Garfield Park Conservatory, Chicago

Story by Dawn Woolcott


Humans have left their mark on the landscape of Chicago without a doubt. You’d have to step back into your way-back machine – and I mean WAY back – to see the landscape as it would have looked before humans ever set foot on the land. One man had a vision, and wanted to create a landscape that only dinosaurs would recognize as Chicago. A landscape full of lush ferns, lagoons, and rocky outcroppings quite foreign to today’s environment. Jens Jensen was a man well ahead of his time. He had the opportunity to create a conservatory and wanted to create one that was a natural environment, quite unlike the very tidy and manicured Victorian era conservatories of his time. In 1906 he designed what would become the Garfield Park Conservatory.

The Conservatory is a series of individual rooms, each with a specialty focus, and all available for visitors to come and enjoy for free. 10 acres of landscaped outdoor gardens accompany the indoor spaces, giving visitors ample space to be outside and enjoy the sun, or indoors and have respite from the wind or rain.

The Palm House is the largest room – at 90 feet wide and 65 ft high to accommodate the 70 tropical palm trees planted inside. The enormous space warms you immediately upon entering, seemingly transporting you to the equator and a world away from the big city.

garfield park conservatory chicago
Photo by Flickr/clare_and_ben

The conservatory buildings sit within manicured outdoor gardens and all within an 184 acre Garfield Park. Garfield was one of three large parks on the west side of the city, each with its own propagation building and small conservatory. In 1905, the parks department needed to demolish and replace the aged buildings already on each park. Rather than duplicate the same facilities, they hired a designer to come and build a centerpiece. And what a centerpiece he created.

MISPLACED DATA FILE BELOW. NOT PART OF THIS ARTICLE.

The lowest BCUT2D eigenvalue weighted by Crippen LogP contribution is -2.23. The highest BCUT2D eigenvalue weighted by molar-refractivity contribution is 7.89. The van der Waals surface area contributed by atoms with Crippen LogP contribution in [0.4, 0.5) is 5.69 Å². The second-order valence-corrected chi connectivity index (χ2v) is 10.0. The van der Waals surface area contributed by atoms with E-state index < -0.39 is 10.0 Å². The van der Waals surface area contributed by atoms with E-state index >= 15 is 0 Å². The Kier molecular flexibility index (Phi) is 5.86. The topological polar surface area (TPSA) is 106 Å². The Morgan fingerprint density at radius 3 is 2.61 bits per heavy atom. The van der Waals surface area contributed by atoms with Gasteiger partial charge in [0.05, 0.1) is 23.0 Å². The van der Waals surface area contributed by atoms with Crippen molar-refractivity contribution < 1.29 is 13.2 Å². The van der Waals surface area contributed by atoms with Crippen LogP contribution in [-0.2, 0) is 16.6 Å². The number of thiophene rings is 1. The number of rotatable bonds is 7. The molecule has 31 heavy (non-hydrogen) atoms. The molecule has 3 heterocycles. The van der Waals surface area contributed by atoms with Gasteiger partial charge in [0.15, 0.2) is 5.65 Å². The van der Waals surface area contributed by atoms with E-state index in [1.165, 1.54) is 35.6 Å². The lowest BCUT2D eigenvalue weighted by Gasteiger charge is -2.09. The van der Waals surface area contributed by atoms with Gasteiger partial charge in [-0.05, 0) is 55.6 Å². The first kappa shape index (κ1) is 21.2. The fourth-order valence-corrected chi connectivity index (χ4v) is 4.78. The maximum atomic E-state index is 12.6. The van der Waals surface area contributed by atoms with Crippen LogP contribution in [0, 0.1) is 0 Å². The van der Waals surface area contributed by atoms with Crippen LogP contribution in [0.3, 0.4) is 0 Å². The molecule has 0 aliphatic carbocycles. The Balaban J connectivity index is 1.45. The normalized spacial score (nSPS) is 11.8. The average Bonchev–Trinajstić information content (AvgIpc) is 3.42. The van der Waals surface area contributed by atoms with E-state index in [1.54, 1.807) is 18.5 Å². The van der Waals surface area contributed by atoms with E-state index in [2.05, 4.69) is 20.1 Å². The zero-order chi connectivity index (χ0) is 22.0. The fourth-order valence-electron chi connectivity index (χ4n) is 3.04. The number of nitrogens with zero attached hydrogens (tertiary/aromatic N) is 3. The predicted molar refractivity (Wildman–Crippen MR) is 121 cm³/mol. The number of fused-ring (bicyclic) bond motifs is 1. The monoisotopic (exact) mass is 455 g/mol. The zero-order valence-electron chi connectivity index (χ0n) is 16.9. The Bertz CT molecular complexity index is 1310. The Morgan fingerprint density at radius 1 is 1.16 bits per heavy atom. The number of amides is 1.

Conservatories were incredibly popular in the late 19th and early 20th centuries. When the Prince Consort of Queen Victoria directed the immense and glorious Crystal Palace to be created for the Great Exhibition of London Fair in 1851, he set off a fashion for the wealthy to build conservatories of their own. Built generally as a status symbol, the need for a conservatory grew in some part as a reflection on the new plant acquisitions that seemed to arrive on a regular basis. The 1800s were a time of discovery and invention. Plant finders roamed the world, attempting to bring new-found plants back home to an eager consumer. The wealthy were keen on setting a good table and serving the latest and greatest fruits and vegetables to their guests.

garfield park conservatory fern room

It was a time of dinner tables set with specialty forks used just to serve asparagus or celery. This was a time when the wealthy homes often had a huge gardening staff to maintain their gardens and landscapes. And yet the Garfield Conservatory was not created for any one wealthy family. It was intended and always used as an educational opportunity and pleasurable space for the general public. Inside, you can learn about a wide range of desert plants and tropical plants under the large glass roof.

It isn’t all learning, though. There are plenty of arts exhibits, music in the garden concerts, and perhaps even a little yoga in the garden. Check their website before you go to see what is happening during your visit. You might be pleasantly surprised!  In 2022, the special Artist’s Garden exhibit will focus on the Art Nouveau movement, which often used natural, organic plant shapes in the designs (think William Morris) and the use of lilies and hydrangeas often seen in paintings. The outdoor exhibit runs July through October and has a nominal $5 admission fee.

william morris pattern
William Morris textile design
Field Museum in Chicago photo by Evan Woolcott
Photo by Evan Woolcott

If you are passing through Chicago on your way to a Great Lakes cruise, stop by the Natural History Museum – The Field Museum –  to see the amazing life size dinosaur exhibits including Sue, the T-Rex. Entrance fees are about $30 per adult, but you can spend all day there exploring! After the Field Museum, follow up with a visit to the Garfield Park Conservatory and wander back in time. With a little imagination you might just see a pterodactyl flying over the lush, warm landscape below.

Visit Chicago on one of these Great Lakes cruises and perhaps you, too can step back into prehistoric times:

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